Lena Horne died on May 9, 2010, at the New York-Presbyterian/Weill Cornell Medical Center in New York City of heart failure, according to her daughter, Gail Lumet Buckley.
On May 14, 2010, Horne's funeral took place at St. Ignatius Loyola Church on Park Avenue in New York City. Thousands gathered to mourn her, including singers Leotyne Price, Vanessa Williams, and Dionne Warwick.
Lena was laid to rest in the Horne Family Plot at The Evergreen's Cemetery in Brooklyn, NY.
Black is in at Vogue Italia who recently launched a website called Vogue Black which highlights blacks in fashion and profiles icons like Grace Jones and models like Tyra Banks. There are even beauty articles on embracing natural hair and celebrity profiles of Forrest and Keisha Whitaker.
Bethann Hardison is reportedly the Editor-in-Chief of Vogue Black...which leads BSF to believe that the Vogue Black site isn't just in celebration of Black History Month. Does this mean that it is here to stay?
We hope so - but let's just say we'd like a little credit for knowing that blacks have been en vogue forever and dare we say we thought of the idea first?!
BSF spotted Teri Agins of the Wall Street Journal and Robin Givhan of The Washington Post in the front row at the Nicole Miller Show. Thanks to these ladies for inspiring a new generation of fashion writers and reporters - and most of all for lending me your ear and letting me express what it means to know that there are strong, smart and talented black women who have made it in this industry, who have longevity, and who have left a legacy for others to follow. You are truly an inspiration!
When Tyra Banks and André Leon Talley lunched 8 years ago to discuss Talley co-signing a new reality TV modeling competition, “America’s Next Top Model,” she got a less than enthusiastic response:
“At that point, I said no because it was the beginning. I was thinking I wanted to see where it goes,” Talley said. But 13 seasons — “cycles” in “Top Model” parlance — later, the Vogue editor at large softened to the idea. So when Banks asked him once again to come on board as a judge for cycle 14, which premieres March 10 on The CW, it was an easy sell. “I’ve seen the success of Tyra in many facets of her life,” said Talley, who first met Banks backstage at an Yves Saint Laurent show when she was 16. “So I felt maybe I could contribute something to it that had not been on the show. I just felt that it was a way to step out of the box and associate myself with a very important American success story, a very important brand — Tyra Banks.”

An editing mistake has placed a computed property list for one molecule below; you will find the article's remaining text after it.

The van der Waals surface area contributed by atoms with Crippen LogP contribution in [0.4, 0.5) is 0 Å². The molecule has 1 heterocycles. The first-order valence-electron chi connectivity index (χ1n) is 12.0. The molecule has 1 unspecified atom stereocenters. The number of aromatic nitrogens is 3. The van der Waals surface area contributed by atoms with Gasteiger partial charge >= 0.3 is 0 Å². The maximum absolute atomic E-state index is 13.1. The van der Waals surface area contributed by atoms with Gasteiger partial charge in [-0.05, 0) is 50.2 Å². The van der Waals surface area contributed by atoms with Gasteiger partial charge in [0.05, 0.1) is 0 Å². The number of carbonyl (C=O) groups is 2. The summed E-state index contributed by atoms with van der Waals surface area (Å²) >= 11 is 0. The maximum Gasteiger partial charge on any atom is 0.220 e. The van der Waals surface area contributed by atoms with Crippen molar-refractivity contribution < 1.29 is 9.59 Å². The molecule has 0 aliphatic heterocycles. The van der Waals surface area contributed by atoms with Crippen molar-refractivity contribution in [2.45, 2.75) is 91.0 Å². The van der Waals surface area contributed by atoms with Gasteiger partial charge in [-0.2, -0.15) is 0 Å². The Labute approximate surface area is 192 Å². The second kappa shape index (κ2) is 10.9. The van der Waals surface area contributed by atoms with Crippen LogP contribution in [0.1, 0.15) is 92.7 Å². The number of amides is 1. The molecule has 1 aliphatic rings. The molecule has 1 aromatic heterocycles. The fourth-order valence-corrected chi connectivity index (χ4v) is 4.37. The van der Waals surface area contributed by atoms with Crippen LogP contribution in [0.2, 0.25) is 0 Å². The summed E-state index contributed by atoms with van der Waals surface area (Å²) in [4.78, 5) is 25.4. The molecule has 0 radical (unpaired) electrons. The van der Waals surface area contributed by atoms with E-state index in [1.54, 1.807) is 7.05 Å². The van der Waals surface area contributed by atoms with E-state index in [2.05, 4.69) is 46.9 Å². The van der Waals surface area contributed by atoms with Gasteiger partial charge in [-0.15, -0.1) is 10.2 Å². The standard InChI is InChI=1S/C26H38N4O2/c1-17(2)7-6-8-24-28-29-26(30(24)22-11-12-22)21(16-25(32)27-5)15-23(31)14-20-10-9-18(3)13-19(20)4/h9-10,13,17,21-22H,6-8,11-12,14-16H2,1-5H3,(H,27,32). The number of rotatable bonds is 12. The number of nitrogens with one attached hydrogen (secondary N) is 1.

My how times have changed - WWD has announced that Talley has signed up for three cycles of the show. Oddly enough Talley had never even seen an episode prior to signing on. And he got the okay from Vogue's Anna Wintour.
“Her reaction,” said Talley, “was, ‘Fine, André. Just let me know when you’re going to do it and how it’s going.’” Her spokesman added: “André is always onto new things on television, and I think his latest adventure sounds like a lot of fun and I look forward to watching him on the program.”
In cycle 14, Talley will join Nigel Barker and runway coach J. Alexander, and guest judges Rachel Roy and Sally Hershberger.
Describing Talley’s appeal, Banks said, “A lot of people can speak about fashion, but it doesn’t necessarily translate to strong television. But André speaks about fashion and he has such a passion, and the words — the adverbs, the adjectives — he uses! I know it’s going to make the viewer at home go, ‘Wowww.’” Banks added, “It might go over their head, but he’s educating them about a time, bringing them back to a place when fashion was life.”
And Talley's presence has made Tyra give herself a make-under:
“This is the most clean you will ever see me in the history of ‘Top Model,’” she said. “I am wearing a chignon every single day. I went back to Yves Saint Laurent 1991, honey. I said, ‘This is André Leon Talley! No earrings, no nothing. Just me and the gahhment.’”
Banks believes that the Talley debut will attract the fashion elite to her 'Top Model' show:
“Reality television is very commercial. It’s very mass,” she noted. “The fashion industry is very elite, but I feel the fashion industry is catching up to reality television.”